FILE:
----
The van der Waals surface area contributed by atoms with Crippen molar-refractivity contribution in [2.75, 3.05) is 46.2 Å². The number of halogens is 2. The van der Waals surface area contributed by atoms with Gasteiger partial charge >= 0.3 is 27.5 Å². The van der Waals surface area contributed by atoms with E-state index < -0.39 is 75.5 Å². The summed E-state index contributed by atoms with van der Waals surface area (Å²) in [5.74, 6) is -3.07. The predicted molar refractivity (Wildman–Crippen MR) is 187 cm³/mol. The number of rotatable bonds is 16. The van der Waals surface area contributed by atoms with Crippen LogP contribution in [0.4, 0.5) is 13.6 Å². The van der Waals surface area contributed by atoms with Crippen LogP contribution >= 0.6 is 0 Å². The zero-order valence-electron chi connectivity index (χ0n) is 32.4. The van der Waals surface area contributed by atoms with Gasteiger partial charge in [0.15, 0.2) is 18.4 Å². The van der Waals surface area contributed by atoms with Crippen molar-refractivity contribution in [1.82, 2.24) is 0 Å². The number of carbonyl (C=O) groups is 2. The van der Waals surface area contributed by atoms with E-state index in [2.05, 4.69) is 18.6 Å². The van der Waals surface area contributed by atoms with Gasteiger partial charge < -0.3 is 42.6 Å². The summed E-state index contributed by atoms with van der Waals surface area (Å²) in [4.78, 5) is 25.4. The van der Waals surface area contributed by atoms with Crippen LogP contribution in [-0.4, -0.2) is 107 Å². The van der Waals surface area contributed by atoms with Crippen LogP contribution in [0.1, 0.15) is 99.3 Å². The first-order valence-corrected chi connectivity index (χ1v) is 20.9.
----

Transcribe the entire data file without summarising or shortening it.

The van der Waals surface area contributed by atoms with Crippen molar-refractivity contribution in [2.75, 3.05) is 46.2 Å². The number of halogens is 2. The van der Waals surface area contributed by atoms with Gasteiger partial charge >= 0.3 is 27.5 Å². The van der Waals surface area contributed by atoms with E-state index < -0.39 is 75.5 Å². The summed E-state index contributed by atoms with van der Waals surface area (Å²) in [5.74, 6) is -3.07. The predicted molar refractivity (Wildman–Crippen MR) is 187 cm³/mol. The number of rotatable bonds is 16. The van der Waals surface area contributed by atoms with Crippen LogP contribution in [0.4, 0.5) is 13.6 Å². The van der Waals surface area contributed by atoms with Crippen LogP contribution >= 0.6 is 0 Å². The zero-order valence-electron chi connectivity index (χ0n) is 32.4. The van der Waals surface area contributed by atoms with Gasteiger partial charge in [0.15, 0.2) is 18.4 Å². The van der Waals surface area contributed by atoms with Crippen molar-refractivity contribution in [1.82, 2.24) is 0 Å². The number of carbonyl (C=O) groups is 2. The van der Waals surface area contributed by atoms with E-state index in [2.05, 4.69) is 18.6 Å². The van der Waals surface area contributed by atoms with Gasteiger partial charge < -0.3 is 42.6 Å². The summed E-state index contributed by atoms with van der Waals surface area (Å²) in [4.78, 5) is 25.4. The van der Waals surface area contributed by atoms with Crippen LogP contribution in [-0.4, -0.2) is 107 Å². The van der Waals surface area contributed by atoms with Crippen LogP contribution in [0.1, 0.15) is 99.3 Å². The first-order valence-corrected chi connectivity index (χ1v) is 20.9.